ONCE AGAIN, the new D.C. Taxicab Commission has assembled a panel of its $150-a-meeting members to wrestle ineffectively with its pressing duties. This time, breaking with precedent, the members actually reached a conclusion. The trouble is it's a bum one. The members approved a fare increase in a form -- a surcharge of 40 cents more a trip no matter what the distance -- that will be unfair to cabbies as well as passengers. It means peanuts for the drivers and is a disservice to passengers because it gives the drivers a new disincentive to pick up riders for the longer trips. The only saving grace is that it's an interim proposal, and representatives of almost every group in town except the commission are sure to try to kill it and push for something else.
It isn't that the commissioners had no clues to what the riding public needs and wants. On the contrary, their staff prepared a proposal calling for a 16 percent increase per cab zone. Whether the percentage is high enough or not can be argued, but the formula is sensible. Commission Chairman Arrington Dixon, who has struggled to instill a sense of responsible duty in certain members, noted that a surcharge will encourage drivers to operate downtown where they can do quick trips, rather than to go to more distant sections of town or to the suburbs; several cab drivers attending the meeting agreed. It is true that cab drivers are not supposed to pick and choose like that. But even with another handful of inspectors and the effective new checkpoint/arrest operations conducted by various police departments, enforcement will be difficult. The authorities already have enough of a burden.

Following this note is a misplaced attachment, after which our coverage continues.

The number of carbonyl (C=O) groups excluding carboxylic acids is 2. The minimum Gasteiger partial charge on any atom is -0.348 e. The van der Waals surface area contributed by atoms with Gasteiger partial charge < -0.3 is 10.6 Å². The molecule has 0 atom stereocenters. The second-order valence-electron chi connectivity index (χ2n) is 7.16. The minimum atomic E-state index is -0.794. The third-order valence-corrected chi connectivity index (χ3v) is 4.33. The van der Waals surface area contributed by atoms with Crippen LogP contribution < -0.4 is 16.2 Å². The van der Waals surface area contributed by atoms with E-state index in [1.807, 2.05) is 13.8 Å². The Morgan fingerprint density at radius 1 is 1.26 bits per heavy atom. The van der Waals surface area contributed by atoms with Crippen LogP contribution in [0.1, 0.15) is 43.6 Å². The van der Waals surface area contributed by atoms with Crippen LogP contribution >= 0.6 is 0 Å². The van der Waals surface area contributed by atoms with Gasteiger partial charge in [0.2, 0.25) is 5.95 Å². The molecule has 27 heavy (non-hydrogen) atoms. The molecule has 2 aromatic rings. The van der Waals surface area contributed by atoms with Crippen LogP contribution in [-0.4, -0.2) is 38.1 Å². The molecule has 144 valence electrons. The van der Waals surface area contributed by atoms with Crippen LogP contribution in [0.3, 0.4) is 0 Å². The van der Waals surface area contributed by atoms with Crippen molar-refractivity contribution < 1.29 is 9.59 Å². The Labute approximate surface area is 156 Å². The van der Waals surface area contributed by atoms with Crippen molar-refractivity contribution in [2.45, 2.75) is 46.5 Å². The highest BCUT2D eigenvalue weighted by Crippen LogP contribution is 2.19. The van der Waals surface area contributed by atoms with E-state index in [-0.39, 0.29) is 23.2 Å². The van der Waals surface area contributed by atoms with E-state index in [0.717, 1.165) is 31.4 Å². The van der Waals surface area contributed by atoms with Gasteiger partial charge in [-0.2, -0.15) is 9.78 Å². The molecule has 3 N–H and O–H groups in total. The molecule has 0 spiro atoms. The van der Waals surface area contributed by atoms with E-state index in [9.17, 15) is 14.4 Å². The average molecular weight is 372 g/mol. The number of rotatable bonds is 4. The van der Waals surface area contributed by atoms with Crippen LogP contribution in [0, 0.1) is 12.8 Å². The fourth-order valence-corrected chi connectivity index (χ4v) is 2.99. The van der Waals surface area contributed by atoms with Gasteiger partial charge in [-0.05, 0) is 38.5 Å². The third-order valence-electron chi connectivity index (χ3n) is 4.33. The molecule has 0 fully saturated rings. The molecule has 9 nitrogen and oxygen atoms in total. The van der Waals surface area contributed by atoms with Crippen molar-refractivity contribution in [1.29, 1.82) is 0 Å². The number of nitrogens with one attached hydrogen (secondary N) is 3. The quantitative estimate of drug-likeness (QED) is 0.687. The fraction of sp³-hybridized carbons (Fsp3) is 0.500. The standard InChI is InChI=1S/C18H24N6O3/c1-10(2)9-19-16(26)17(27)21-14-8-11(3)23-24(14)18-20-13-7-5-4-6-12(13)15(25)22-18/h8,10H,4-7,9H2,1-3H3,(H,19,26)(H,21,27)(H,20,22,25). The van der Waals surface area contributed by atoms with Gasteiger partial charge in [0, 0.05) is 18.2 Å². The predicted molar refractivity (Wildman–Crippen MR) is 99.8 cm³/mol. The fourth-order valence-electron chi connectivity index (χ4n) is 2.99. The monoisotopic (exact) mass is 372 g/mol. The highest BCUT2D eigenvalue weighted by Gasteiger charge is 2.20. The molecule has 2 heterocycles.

Thanks to those authorities, many of the worst scofflaws -- the unlicensed, unprincipled drivers in the uninspected jalopies who pass up some people and misdeliver others -- are now off the streets. That leaves a far more dedicated, if temporarily smaller, corps of drivers who haven't had a fare increase since May 1985. They deserve a fair break, just as their passengers deserve good service from them. The commission has failed on both counts.